Injury robbed Lasith Malinga of the chance to contribute to Sri Lanka's World Twenty20 last year. A promising display on his return to the side for the first time in a year at the MCG marks the start of his effort to be a force at the Champions Trophy in England later this year.

At the age of 33, Malinga is far nearer the end of his career than the beginning, and the knee problem that cruelled his World T20 campaign last year was doubly frustrating as a result. Sri Lanka's coach Graham Ford outlined his value to the side not only as one of the world's most destructive and intelligent limited-overs bowlers, but also as a leader in terms of keeping the rest of the attack focused on the principle aim in the latter overs of a T20 - keep the runs down.

"I think the damage control was really good - it's something they talk about a lot. Malinga is brilliant at leading that discussion as to just how important it is," Ford said. "I think at the end he was not necessarily searching for wickets, he was searching to control the run-rate. We weren't going to bowl them out but taking the wickets certainly slowed things down there.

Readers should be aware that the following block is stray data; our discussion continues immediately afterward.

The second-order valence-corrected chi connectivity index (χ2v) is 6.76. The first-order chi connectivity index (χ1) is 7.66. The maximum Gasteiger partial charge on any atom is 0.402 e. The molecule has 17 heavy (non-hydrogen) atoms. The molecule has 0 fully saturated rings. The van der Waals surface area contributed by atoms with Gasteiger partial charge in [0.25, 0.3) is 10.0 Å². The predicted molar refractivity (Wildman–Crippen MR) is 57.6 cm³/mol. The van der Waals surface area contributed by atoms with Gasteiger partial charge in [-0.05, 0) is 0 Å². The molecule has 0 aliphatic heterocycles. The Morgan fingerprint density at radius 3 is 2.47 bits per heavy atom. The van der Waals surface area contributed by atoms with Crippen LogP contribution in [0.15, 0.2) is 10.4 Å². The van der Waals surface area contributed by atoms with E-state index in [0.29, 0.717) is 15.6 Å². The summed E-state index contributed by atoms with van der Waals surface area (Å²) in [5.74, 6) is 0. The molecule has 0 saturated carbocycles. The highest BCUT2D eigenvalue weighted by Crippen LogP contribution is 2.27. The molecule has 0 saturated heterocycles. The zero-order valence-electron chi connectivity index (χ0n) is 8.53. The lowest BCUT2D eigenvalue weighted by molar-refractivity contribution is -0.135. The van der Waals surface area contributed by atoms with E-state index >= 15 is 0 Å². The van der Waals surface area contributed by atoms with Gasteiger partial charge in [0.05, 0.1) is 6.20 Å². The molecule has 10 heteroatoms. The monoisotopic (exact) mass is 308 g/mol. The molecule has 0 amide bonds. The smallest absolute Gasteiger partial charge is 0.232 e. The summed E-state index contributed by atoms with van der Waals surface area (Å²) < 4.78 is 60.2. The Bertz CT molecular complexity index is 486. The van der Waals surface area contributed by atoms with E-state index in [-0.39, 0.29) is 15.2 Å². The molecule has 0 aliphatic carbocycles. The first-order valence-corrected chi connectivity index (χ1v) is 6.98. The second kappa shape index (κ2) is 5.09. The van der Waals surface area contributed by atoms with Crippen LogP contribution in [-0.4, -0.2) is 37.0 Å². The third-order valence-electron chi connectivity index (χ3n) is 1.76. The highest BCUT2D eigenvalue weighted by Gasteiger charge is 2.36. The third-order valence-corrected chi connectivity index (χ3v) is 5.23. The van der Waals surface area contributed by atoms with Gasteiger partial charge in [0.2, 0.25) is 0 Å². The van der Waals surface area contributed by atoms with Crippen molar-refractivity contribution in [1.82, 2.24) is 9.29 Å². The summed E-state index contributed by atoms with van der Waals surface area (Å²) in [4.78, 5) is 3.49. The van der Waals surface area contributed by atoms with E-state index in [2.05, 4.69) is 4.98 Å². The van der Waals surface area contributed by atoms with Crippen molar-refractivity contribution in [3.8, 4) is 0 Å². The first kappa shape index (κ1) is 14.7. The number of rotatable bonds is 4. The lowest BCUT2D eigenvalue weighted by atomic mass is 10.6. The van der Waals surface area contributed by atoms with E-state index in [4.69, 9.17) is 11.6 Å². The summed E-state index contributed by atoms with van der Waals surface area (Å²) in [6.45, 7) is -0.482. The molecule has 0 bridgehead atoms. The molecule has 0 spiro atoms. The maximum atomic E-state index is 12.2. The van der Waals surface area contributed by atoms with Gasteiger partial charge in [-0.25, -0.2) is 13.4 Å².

"[Malinga] is a very proud man. He has done a lot of great things for the country in terms of cricket. He has had unfortunately a long lay-off. When you miss the game for that long, you get hungry and you want to get out there and play and do the things you used to do.

"That is exactly where he is at now. He is playing the 20-over format with a view to building up and hopefully being able to play in the Champions Trophy later in the year. We just hope everything goes well in terms of his body. He just makes such a difference at controlling the end overs."

Having bested South Africa away from home before arriving in Australia, Sri Lanka are building some decent momentum and confidence as a limited-overs combination, even if Upul Tharanga is their third T20 captain this year. Ford said that the growth of confidence and therefore performance had been noticeable with each successive match - underlined by Chamara Kapugedara's nonchalant last-ball boundary to seal the MCG match.

"We gave them a few in the field and that made the target a bit steeper than we'd hoped, but it was an excellent chase and the guys held their nerve nicely at the end," Ford said. "Although we're not a young team, it's a fairly inexperienced one, so each time we get over the line I think it does a hell of a lot for their confidence and belief.

"Some of our guys batted exceptionally well and played some unbelievable shots. That's T20 cricket and you take your chances. But they're worked hard on those options and they worked out."

Daniel Brettig is an assistant editor at ESPNcricinfo. @danbrettig